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Scores updated at the end of each quarter. Winner
Bob Diaco has a vision of what he'd like to see from his UConn football team in tonight's season opener.
You could hear the excitement building in his voice as the passionate and enthusiastic first-year head coach described his ideal scenario for UConn's non-conference game against Brigham Young at Rentschler Field in East Hartford (7 p.m., ESPN).
"I want to see a team that is focused and resolute," Diaco said. "I want to see an aggressive, intense, tough team that gives great effort. … I want to see animation. I want to hear animation.
"I want to see an energy coming from individual players and collectively as a unit and collectively as a team. That's there's great joy in what they're doing. … That's what I will expect from the team. I will be disappointed if I don't see that."
Disappointing basically sums up the 2013 UConn football season. The Huskies started poorly, losing nine straight, saw their head coach Paul Pasqualoni fired, and finished under .500 (3-9) for the third straight season.
Since being hired in December, Diaco, considered one of college football's top assistants while at Notre Dame, has injected some much-needed energy into the program.
The Huskies have warmly embraced their coach's fiery message and plan to channel their inner-Diaco when they take the field.
"You only get so many opportunities to do stuff like this," said Graham Stewart, a junior linebacker, "so if you're not fired up, there's something wrong with you. I think the team in general is just revved up and ready to go. And coach Diaco has been motivating us since winter when he got here.
"We want to prove to everybody in the state of Connecticut as well as the nation that this is a new era and this is a new team and when we buckle up our chin straps you're going to see that."
UConn will be decisive underdogs against an older BYU team. Dynamic quarterback Taysom Hill, who had 1,211 rushing yards, 2,645 passing yards and 29 touchdowns last season, leads a potent attack. But the Cougars will be without leading rusher Jamaal Williams as well as a receiver and two starters in the secondary because of suspensions.
"They have a great offense," said senior Byron Jones, a member of an experienced secondary. "They're going to make some plays. Our job as a defense is to minimize those plays."
BYU is coming off an 8-5 season and appeared in its ninth straight bowl game. UConn is searching for that kind of consistent success in its program.
"They're going to be tough," said starting tailback Max DeLorenzo. "They're always a good team, good program. What's unique about them, they're a bunch of older guys and experienced because they do missions."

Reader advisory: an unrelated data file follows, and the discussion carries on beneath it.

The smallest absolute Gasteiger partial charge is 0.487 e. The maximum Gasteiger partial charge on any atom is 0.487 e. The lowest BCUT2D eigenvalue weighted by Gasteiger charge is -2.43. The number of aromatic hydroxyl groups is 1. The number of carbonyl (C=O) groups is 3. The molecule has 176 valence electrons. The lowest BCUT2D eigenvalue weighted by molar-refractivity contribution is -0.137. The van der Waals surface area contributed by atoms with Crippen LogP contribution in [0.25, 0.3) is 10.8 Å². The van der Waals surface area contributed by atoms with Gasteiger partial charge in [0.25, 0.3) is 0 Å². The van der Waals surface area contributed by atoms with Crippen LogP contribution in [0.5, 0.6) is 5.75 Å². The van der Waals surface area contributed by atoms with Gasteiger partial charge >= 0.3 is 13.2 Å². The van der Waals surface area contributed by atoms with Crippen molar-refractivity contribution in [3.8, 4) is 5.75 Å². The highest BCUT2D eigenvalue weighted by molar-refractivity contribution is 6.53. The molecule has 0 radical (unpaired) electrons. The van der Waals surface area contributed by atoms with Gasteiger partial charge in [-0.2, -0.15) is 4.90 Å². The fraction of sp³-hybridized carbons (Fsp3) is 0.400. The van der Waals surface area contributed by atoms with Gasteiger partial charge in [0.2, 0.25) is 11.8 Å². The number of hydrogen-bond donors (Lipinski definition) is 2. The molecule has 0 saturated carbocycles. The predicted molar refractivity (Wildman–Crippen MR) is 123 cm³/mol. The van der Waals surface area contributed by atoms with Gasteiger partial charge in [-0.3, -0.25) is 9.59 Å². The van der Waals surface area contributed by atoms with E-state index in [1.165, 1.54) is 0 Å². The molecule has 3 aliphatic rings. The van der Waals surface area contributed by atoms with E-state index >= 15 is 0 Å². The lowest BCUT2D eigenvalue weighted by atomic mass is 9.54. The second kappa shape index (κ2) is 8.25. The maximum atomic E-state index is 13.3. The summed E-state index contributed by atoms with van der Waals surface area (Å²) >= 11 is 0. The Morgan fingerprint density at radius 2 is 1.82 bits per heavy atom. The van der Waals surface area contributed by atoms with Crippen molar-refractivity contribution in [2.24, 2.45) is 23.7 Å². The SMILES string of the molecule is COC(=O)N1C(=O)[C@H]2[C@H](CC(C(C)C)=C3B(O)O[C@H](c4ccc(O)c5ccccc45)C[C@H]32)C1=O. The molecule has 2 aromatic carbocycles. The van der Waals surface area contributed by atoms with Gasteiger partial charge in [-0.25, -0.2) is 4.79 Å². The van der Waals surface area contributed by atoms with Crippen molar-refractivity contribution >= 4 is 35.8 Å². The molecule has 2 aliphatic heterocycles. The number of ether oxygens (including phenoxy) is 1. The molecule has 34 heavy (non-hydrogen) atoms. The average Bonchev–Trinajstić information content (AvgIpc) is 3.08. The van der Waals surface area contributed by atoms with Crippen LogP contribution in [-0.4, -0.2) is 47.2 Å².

Diaco is familiar with the Cougars, having coached against them last season while at Notre Dame. But he's more concerned with the way his team plays tonight.
There are numerous questions surrounding Huskies, who return five starters on offense and five on defense. They have some quality skill position players but will rely on a rebuilt offensive line and attempt to plug the holes of a defense that a year ago allowed 30.2 points per game.
Another storyline will be the play of quarterback Casey Cochran, a former New London High School standout who won the starting job during the preseason. Cochran guided the Huskies to all three victories last season and threw for 1,293 yards overall and 11 touchdowns in eight games.
After watching film on UConn, BYU coach Bronco Mendenhall came away impressed with Cochran and the Husky receiving corps, including rising star Geremy Davis.
"I certainly think the quarterback is very capable and added a spark and some consistency," Mendenhall said. "So I was impressed there. I actually like UConn's receiving corp. They have some big play potential there."
Tonight is the first of three non-conference home games. Diaco considers this stretch a chance for the Huskies to improve and prepare for the American Athletic Conference season.
Diaco realizes that it will take more than nine months with the program to turn things around.
"We need to get better as a program and get better as a team," he said. "That's where we're at. We're facing a team whose head coach has been at the helm for 10 years. I've been here for nine months.
"The players, all of them, have made a massive investment. The only way they're going to take that next step to getting better is playing in the games."